In principle, the anticoagulant properties of SSRIs could reduce occurrences of stroke, which could also increase survival in stroke patients. One widely cited study has explored the mortality effects of antidepressant treatment in the aftermath of stroke (Jorge et al., 2003). One hundred and four stroke patients were randomly assigned to 3 months of antidepressant use (nortriptyline or fluoxetine) or placebo, and then followed up 9 years later. Antidepressant use was associated with a significantly higher 9-year survival rate, which seems to contradict the epidemiological findings discussed above. Unfortunately, the randomization was unsuccessful. The patients in the placebo group were significantly more likely to have diabetes, and they tended to be older, more obese, more likely to have atrial fibrillation, and more likely to have chronic pulmonary obstruction, all of which are serious problems that could have contributed to the higher mortality rate. This study has been criticized for failing to control for these differences and other errors (Sonis, 2004; Ghaemi and Thommi, 2010). If the study authors had re-analyzed the data controlling for these differences, they could have silenced the critics, but the authors declined to do so (Jorge et al., 2004).
Moreover, any beneficial anticoagulant effects may be counter-balanced by negative anticoagulant effects, so the overall effect may be neutral. Indeed, large meta-analyses on the effects of other anticoagulants in stroke patients find that they have no net effect on mortality (Paciaroni et al., 2007; Sandercock et al., 2008). Anticoagulants decrease the risk of recurrent ischemic strokes, but this benefit is offset by the increased risk of intracranial hemorrhages. Similarly, the beneficial effects of anticoagulants in reducing the frequency of pulmonary emboli are counter-balanced by the increased risk of extracranial hemorrhages (Sandercock et al., 2008). Given the strength of this literature, it would be surprising if future research demonstrated an unambiguous positive net effect of antidepressants on mortality in stroke patients.
It has also been argued that antidepressants could promote recovery from stroke (Kramer, 2011). A recent randomized clinical trial in France involved 118 patients with recent ischemic stroke and given early treatment with fluoxetine or placebo. The fluoxetine group showed greater motor recovery at a 90 day follow up (Chollet et al., 2011). Given our discussion above, it is unlikely that fluoxetine promoted recovery due to a direct promotion of neurogenesis. However, the clearance of damaged neurons through apoptosis, the dematuration of adult neurons (which might increase plasticity), and compensatory neurogenesis could have all contributed to greater recovery. Another way in which antidepressants could contribute to motor recovery after stroke is by enhancing extracellular serotonin levels, since serotonin plays a role in repetitive and gross motor activity (Jacobs and Fornal, 1995, 1999). In any event, while promising, the effects of antidepressants on motor recovery after stroke must be confirmed.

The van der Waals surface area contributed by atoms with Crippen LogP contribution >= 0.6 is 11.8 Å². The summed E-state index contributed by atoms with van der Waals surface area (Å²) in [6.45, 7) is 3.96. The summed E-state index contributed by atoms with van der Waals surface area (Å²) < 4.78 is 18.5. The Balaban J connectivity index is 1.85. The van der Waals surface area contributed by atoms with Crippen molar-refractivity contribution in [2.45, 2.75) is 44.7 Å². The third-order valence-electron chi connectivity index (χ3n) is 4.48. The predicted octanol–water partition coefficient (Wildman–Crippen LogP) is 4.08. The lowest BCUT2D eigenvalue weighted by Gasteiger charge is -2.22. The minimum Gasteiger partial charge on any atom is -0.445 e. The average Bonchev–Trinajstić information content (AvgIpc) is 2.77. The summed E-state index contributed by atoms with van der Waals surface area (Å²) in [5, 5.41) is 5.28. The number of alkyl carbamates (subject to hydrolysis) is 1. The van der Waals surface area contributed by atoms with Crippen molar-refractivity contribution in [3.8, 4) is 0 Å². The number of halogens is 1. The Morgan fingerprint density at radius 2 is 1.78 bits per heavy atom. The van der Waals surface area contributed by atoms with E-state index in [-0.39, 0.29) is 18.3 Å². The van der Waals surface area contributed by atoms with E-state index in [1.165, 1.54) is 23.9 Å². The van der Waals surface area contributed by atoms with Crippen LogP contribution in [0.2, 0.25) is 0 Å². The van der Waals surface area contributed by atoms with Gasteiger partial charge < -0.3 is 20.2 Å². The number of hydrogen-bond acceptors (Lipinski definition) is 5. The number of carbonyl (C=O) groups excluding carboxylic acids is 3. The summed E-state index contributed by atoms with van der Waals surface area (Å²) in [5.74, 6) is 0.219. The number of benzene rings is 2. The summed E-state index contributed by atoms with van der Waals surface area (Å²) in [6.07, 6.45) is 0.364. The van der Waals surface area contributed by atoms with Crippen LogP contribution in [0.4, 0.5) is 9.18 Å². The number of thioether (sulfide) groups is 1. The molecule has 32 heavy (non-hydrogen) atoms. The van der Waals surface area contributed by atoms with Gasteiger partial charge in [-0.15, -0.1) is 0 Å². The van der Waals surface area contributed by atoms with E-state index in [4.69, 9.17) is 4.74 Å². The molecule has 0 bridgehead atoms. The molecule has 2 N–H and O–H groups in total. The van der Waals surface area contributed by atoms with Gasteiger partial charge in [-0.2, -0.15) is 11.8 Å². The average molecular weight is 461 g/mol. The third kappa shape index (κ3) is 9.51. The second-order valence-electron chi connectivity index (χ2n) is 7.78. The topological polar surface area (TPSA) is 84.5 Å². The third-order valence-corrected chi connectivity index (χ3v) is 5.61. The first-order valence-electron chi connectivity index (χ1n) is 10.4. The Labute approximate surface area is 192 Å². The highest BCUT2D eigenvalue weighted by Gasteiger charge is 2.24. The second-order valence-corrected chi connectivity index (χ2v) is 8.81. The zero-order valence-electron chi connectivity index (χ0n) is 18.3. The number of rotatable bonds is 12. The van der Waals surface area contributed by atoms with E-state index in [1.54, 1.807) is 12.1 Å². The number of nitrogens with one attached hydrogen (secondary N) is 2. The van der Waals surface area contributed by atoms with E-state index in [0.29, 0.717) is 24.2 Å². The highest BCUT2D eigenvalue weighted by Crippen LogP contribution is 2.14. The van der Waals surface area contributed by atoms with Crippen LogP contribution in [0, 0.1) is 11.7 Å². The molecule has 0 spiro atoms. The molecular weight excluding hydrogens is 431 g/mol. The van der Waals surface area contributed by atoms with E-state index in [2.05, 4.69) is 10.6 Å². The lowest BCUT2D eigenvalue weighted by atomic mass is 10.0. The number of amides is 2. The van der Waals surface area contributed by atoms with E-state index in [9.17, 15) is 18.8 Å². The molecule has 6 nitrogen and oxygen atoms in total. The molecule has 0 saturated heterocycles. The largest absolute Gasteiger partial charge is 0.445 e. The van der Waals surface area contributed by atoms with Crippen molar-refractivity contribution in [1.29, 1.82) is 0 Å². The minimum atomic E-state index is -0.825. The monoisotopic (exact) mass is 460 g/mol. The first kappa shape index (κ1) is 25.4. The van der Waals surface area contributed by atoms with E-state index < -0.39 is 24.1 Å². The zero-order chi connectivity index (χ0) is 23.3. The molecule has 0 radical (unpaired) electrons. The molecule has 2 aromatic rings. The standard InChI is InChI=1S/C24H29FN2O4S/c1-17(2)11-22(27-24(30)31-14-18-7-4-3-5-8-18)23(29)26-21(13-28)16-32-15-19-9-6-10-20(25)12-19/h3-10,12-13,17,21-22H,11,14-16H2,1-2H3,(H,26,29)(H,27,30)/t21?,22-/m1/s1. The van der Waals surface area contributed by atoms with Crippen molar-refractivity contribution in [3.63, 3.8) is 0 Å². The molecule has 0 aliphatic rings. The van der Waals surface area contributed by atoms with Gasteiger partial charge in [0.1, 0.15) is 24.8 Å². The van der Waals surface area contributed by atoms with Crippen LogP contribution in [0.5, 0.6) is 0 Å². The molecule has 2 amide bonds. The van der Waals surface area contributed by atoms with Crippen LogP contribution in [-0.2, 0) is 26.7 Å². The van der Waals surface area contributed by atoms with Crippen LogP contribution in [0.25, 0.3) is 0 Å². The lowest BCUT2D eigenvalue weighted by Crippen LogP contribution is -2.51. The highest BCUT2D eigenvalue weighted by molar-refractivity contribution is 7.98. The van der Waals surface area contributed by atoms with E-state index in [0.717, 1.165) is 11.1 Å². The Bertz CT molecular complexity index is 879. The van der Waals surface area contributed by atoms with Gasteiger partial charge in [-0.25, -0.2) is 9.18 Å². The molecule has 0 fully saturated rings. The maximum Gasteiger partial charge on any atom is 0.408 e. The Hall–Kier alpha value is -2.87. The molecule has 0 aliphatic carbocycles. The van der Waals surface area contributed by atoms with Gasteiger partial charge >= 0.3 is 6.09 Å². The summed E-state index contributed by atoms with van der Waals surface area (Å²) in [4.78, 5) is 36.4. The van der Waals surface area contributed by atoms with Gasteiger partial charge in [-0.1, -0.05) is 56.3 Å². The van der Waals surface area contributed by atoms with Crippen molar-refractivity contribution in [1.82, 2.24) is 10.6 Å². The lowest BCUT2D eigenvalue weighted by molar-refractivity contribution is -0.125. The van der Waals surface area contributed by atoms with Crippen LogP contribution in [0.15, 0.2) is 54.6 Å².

Serotonin is an important regulator of various aspects of reproduction (Azmitia, 2001). While depression is itself associated with impaired sexual behavior, most antidepressants increase the degree of impaired sexual functioning in men and women, including various aspects of desire, arousal, and orgasm (Serretti and Chiesa, 2009). TCAs and at least some SSRIs have adverse effects on sperm motility, volume, and morphology (Hendrick et al., 2000; Tanrikut et al., 2010). There are also case reports that antidepressants may impair the affective dimensions of romantic love and attachment (Fisher and Thomson, 2006).
Serotonin plays important role in development (Azmitia, 2001), so antidepressants could affect developmental processes. Depression is common among pregnant and lactating mothers, and antidepressants are frequently prescribed (Moret et al., 2009; Ellfolk and Malm, 2010). SSRIs pass through the placental barrier and maternal milk, so antidepressants have the opportunity to affect the development of the fetus and the neonate (Moret et al., 2009; Ellfolk and Malm, 2010). When administered during pregnancy, SSRIs may increase the risk of a preterm delivery and low birth weight, although the results are mixed and inconclusive (Ellfolk and Malm, 2010). Some SSRIs – particularly paroxetine – also appear to be mild fetal teratogens (Bar-Oz et al., 2007; Cole et al., 2007). In one meta-analysis, first-term exposure to paroxetine was associated with an adjusted odds ratio of 1.89 for congenital defects (Cole et al., 2007). SSRI exposure during the third trimester has been associated with medication withdrawal symptoms in the newborn, including abnormal crying, irritability, and convulsions (Moret et al., 2009; Ellfolk and Malm, 2010). Third trimester SSRI exposure has also been associated with an increased risk of persistent pulmonary hypertension in the newborn, which is a serious condition with a mortality rate of about 10% (Ellfolk and Malm, 2010).